The Great Bitter Lake (Arabic: البحيرة المرة الكبرى; transliterated: al-Buhayrah al-Murra al-Kubra) is a large saltwater lake in Egypt that is part of the Suez Canal. Before the canal was built in 1869, the Great Bitter Lake was a dry salt valley or basin. References are made to the Great Bitter Lake in the ancient Pyramid Texts.
The canal connects the Great Bitter Lake to the Mediterranean Sea and the Red Sea. The canal also connects it to the Small Bitter Lake (Arabic: البحيرة المرة الصغرى; transliterated: al-Buhayrah al-Murra as-Sughra).
Ships traveling through the Suez Canal use the Great Bitter Lake as a "passing lane", where they can pass other ships or turn around.
The salinity of the lake varies along its depth and is highest at the bottom where the water is in contact with the preexisting salt deposit, which has been consistently diminishing due to dissolution –thereby steadily increasing the depth of the lake– since the canal started operation in 1869.
Salinity is subject to seasonal variation as a result of yearly evaporation cycles. In the early 20th century, the minimum and maximum values were measured as 45‰ and 54‰, respectively, with an average salinity of 49‰ (i.e. 49 g of salt per kg of lake water).
When the Suez Canal was closed for eight years, beginning during the Six-Day War in 1967, the salinity of the lake increased substantially. In 2017 the minimum and maximum values measured at 41‰ and 45‰, with an average close to 41‰.
The salinity of the lake also depends on how much seawater flows into it from the Red and the Mediterranean Seas. Even when the canal is open, in certain places the Great Bitter Lake can have a salinity level "more than twice" the level of the sea. While this makes plant life difficult to exist there, many species (of crabs, for example) migrate from the Red Sea through the area.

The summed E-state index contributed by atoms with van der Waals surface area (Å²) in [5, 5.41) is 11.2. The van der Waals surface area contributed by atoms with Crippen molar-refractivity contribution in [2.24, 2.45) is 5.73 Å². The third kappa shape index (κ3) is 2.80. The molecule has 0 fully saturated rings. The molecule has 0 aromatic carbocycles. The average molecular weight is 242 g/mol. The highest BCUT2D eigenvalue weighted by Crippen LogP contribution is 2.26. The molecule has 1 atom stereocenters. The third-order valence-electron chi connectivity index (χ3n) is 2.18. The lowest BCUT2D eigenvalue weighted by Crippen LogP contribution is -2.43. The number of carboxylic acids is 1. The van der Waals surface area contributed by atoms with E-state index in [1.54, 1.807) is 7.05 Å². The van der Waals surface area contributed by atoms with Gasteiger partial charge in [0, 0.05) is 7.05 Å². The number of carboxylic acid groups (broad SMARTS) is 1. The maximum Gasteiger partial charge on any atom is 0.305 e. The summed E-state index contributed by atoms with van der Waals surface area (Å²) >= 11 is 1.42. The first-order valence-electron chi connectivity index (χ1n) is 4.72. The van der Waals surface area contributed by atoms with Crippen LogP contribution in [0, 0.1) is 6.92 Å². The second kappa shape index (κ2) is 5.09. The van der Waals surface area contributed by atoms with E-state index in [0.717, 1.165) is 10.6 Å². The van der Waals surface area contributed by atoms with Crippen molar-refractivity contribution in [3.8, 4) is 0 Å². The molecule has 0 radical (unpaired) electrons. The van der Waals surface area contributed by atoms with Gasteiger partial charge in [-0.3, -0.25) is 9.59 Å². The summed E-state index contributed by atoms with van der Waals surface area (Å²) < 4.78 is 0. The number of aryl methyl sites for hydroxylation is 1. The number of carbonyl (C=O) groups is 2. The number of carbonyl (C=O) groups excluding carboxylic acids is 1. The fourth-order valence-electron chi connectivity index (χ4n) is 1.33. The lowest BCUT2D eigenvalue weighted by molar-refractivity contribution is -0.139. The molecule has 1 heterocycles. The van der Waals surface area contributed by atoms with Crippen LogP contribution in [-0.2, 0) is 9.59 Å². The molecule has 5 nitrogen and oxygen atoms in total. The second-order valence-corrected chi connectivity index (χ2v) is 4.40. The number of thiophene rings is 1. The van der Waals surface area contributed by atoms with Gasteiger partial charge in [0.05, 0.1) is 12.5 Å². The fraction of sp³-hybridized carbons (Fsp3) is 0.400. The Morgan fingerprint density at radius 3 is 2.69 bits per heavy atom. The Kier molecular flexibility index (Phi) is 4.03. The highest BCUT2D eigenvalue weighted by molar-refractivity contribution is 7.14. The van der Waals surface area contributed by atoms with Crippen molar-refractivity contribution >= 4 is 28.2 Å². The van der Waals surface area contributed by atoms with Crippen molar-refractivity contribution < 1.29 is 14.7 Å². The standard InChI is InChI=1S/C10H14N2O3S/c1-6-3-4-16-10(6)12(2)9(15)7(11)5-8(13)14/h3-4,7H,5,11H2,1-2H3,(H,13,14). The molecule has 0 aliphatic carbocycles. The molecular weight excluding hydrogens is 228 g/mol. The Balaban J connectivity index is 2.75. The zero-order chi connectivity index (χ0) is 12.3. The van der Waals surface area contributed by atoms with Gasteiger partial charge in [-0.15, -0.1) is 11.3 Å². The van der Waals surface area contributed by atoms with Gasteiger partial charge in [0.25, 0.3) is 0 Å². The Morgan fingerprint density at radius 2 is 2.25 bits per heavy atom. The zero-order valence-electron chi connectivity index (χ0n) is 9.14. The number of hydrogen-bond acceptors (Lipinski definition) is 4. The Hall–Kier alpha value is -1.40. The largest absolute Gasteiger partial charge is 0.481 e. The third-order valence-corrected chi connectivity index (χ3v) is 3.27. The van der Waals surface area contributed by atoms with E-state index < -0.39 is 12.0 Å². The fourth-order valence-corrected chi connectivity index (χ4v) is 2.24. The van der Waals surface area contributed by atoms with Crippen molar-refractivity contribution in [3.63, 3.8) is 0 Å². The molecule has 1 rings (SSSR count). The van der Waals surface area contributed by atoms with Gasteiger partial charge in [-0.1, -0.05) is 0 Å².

As the canal has no locks, sea water flows freely into the lake from the Mediterranean and the Red Sea. In general, north of the lakes, the current reverses seasonally, being north-going in winter and south-going in summer. South of the lakes, the current is tidal, reversing with the tides in the Red Sea.
Fish and crabs can migrate, generally in a northerly direction, through the canal and lakes in what is known as a Lessepsian migration, as some Red Sea species have come to colonize the eastern Mediterranean.
Description and brief history
Following the opening of the Suez Canal in 1869, the area has witnessed massive marine migrations from the canal to the Mediterranean. Anti-Lessepsian migrations, species migrating from the Mediterranean Sea to the Red Sea, were rare. The first recorded molluscan anti-Lessepsian migrant was Cerastoderma glaucum by Fisher (1870).
The hypersaline state of the water in the lake was found to make faunal and floral growth impossible there. Nevertheless, some seaweed was found on the eastern side of the lake, giving a slight hope of prolific biotope.
In 1998, Hoenselaar and Dekker studied the material collected in 1950 by Beets (1953), in which they discovered a total of 44 gastropods and 47 bivalve species in the lake. Of these species, they concluded that only three gastropods and five bivalves were of Mediterranean origin. The rest were all originally from the Red Sea. This imbalance of origin is due to the water currents, which mainly flow toward the Mediterranean Sea, generally hampering migration from the Mediterranean Sea toward the Red Sea. Still, in the years since 1950, more molluscan populations likely have migrated.
Gastropods and bivalves of the Great Bitter Lake